How to approach food as one of the four pillars of health
“We all eat, and it would be a sad waste of opportunity to eat badly.”
Eating is part of socialising, and many wonderful memories are created around a table where families and friends get together to share meals.
Being mindful, and in the moment when we eat, is important.
Do not eat on the run. Sit down to eat, and consciously enjoy every eating experience. Lighting a candle even if it is just a regular evening meal, can add atmosphere and pleasure to a simple, healthy meal.
Unless you have blood sugar issues, are elderly or fragile, try eating only 2 or 3 meals (and no snacks) a day within a 10 hour period. We were not designed to eat all the time. Time restricted eating/ intermittend fasting has many health benefits, including improved immune function, improved blood sugar control, better mitochondrial function resulting in more energy, and reduced inflammation.
To eat healthy, one has to prepare, and make sure that healthy options are available. On the flip side, one has to remove food temptations. To constantly have to rely on will power to make the right food choices, is not reasonable, especially when the journey is new. Therefore, strip the fridge and cupboards of those temptations, and replace it with healthy food choices.
So, here we go!
The ‘do’ list:
Eat real whole foods, as close to the way it is found in nature as possible.
Avoid ultraprocessed foods, also known as ‘frankenfoods’ or food-like products like viennas and packaged foods with long shelf lives.
Eat more vegetables (at least 5 portions per day), increase the variety of veggies you consume. Incorporate colourful veg like beetroot, red peppers, carrots, red onions, and dark green leafy veg. If plant foods can make up the majority of your plate, you are off to a very good start!
Increase cruciferous veg intake like cabbage, kale, brussel sprouts, and broccoli. (These veggies are particularly helpful to boost a healthy gut microbiome, they play a role in estrogen detox, and help to regulate the immune system.)
Eat fruits and veggies that are in season.
Buy whatever you can from local sources. Less time in transit means fresher products, and less money spent on transport. Supporting local producers will ensure better and more local products.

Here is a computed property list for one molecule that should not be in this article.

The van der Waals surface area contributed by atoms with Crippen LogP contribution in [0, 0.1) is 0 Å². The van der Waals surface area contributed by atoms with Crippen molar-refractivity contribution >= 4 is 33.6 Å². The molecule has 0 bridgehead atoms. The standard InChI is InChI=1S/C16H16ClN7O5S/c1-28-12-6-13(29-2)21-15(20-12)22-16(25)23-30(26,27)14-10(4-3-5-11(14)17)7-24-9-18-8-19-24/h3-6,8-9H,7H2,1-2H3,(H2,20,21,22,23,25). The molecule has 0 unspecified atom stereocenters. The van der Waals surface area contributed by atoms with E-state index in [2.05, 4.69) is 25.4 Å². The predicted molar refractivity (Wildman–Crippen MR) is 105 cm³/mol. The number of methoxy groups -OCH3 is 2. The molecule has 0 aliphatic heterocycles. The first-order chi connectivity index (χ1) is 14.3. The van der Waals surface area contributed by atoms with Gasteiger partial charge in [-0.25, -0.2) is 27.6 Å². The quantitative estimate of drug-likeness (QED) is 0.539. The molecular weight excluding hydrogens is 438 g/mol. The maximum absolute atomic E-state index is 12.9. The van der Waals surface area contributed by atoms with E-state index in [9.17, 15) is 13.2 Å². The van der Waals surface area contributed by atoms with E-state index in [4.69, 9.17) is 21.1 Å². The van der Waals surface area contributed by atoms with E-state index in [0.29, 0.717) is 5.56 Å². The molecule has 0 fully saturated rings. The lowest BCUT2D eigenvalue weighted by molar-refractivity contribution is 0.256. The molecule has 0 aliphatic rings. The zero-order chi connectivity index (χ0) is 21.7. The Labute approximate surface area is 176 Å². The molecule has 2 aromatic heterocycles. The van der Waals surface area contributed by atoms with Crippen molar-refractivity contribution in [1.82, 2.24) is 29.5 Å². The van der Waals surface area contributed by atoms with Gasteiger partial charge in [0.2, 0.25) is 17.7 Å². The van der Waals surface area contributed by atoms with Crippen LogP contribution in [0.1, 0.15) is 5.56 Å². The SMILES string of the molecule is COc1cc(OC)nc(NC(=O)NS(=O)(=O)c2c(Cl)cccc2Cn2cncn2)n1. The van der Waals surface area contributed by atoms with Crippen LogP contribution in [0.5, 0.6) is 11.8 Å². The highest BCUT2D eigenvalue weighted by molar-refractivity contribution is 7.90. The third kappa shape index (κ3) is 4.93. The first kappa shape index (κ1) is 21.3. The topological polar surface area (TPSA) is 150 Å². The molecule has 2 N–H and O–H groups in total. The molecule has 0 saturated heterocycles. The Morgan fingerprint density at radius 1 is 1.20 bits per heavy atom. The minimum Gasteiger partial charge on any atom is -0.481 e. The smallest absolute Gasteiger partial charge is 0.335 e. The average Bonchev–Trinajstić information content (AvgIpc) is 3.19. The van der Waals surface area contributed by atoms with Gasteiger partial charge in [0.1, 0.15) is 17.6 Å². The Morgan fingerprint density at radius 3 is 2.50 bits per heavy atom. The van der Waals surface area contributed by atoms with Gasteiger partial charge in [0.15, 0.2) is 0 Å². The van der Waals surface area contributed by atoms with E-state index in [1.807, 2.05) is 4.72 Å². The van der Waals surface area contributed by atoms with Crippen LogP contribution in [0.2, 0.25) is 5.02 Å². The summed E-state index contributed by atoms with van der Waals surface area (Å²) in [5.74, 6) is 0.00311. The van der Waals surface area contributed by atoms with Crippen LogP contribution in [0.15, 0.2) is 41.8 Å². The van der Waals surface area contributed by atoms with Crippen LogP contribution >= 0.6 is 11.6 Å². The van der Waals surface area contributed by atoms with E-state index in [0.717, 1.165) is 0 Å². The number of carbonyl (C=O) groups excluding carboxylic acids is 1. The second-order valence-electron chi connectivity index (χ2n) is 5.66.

Experimemt with herbs and spices. Not only are they tasty, but many of them hold surprising health benefits. Turmeric, for instance is a potent anti-inflammatory.
Try to incorporate a good quality protein with every meal. A boiled egg, or chicken breast added to a colourful salad, drizzled with an olive oil dressing, is an excellent lunch option.
Eat healthy oils like olive-, coconut- and avocado oils. Avoid ultraprocessed seed oils like sunflower oil.
Remember to incorporate seeds and nuts in your diet.
Drink plenty of water.
Herbal teas can be healthy.
The ‘do not’ list:
Eat as little sugar and refined carbs as possible (a concept to chew on is to ‘denormalize sugar’). Everything in the grocery store from meat products to bread can contain added sugar. That is not necessary, and certainly not healthy! Realize this, check labels, and avoid these foods.
Do not eat until you feel full, stop at about 80%.
Do not eat a big meal late in the evening.
Limit coffee (especially if you have anxiety or insomnia), and alcohol consumption.
Limit carbonated beverages.
Avoid artificial sweeteners.
Gluten in wheat, barley and rye, as well as dairy products are very commonly consumed. Many people have sensitivities to either, or even both, with consequent adverse health effects. Anything from joint pains, brain fog, chronic sinusitis, diarrhea or eczema can be caused by a food sensitivity. Keep this in mind, and consider an elimination diet to find out if one of these is a problem for you.
Limit the use of plastic containers for food and beverage storage. Use glass and stainless steel instead.
Remember Food is Medicine… bon appétit!
Dr. Alma le Roux
Rangan Chatterjee, The 4 Pillar Plan (2018)
William W. Li, MD, Eat to beat disease (2019)